Dept. of Educ., Saitama Univ., 255 Shimo-Okubo, Urawa-shi, Saitama, 338 Japan
Univ. of Tokyo, 7-3-1 Hongo, Bunkyo-ku, Tokyo, 113 Japan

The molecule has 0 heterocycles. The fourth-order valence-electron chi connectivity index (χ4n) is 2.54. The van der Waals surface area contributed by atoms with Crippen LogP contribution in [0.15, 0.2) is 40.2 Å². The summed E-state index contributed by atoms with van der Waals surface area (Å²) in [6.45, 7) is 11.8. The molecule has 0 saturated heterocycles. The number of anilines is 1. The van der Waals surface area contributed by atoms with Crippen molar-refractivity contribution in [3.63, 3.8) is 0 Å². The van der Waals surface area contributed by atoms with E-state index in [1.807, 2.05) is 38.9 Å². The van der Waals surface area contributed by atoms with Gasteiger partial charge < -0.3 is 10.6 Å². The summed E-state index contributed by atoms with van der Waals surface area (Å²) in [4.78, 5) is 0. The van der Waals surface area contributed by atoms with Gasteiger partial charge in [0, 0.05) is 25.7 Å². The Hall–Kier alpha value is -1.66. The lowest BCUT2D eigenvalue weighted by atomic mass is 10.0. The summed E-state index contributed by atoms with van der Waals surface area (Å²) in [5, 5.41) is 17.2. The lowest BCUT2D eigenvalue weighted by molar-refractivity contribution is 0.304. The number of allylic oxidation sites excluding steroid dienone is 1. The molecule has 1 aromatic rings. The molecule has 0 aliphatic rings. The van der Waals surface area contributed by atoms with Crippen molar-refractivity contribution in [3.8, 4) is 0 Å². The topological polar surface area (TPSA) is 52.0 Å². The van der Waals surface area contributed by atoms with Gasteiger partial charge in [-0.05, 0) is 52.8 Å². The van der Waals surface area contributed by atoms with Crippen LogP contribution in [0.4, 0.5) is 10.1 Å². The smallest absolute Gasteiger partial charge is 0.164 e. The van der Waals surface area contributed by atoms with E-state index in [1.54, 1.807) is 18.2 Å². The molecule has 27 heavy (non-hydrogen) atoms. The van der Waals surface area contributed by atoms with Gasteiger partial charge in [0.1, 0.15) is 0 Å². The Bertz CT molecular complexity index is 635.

Adult attribution of the infant vocalizations was investigated by perceptual rating experiments for 717 voice samples recorded from seven infants at 2, 6, 9, 12, and 17 months of age. Perceptual rating was performed using nine vocalization- and emotion-related reference words by 15 normal heating adult listeners. By a principal factor analysis, three factors representing the emotional contrast of crying/frightened/sad versus laughing/pleased/happy, shout/surprising versus secret-talk/calm, and speaking versus singing were studied. Even at 2 months of age, significant individual differences were observed in the extracted factor scores, although three were less variability compared to those obtained from the elder infants' vocalizations. These results suggest that the ability to express emotion through vocalization seems to be developing during the observed months of age, although infants even at 2 months of age can express some aspects of emotion through vocalization.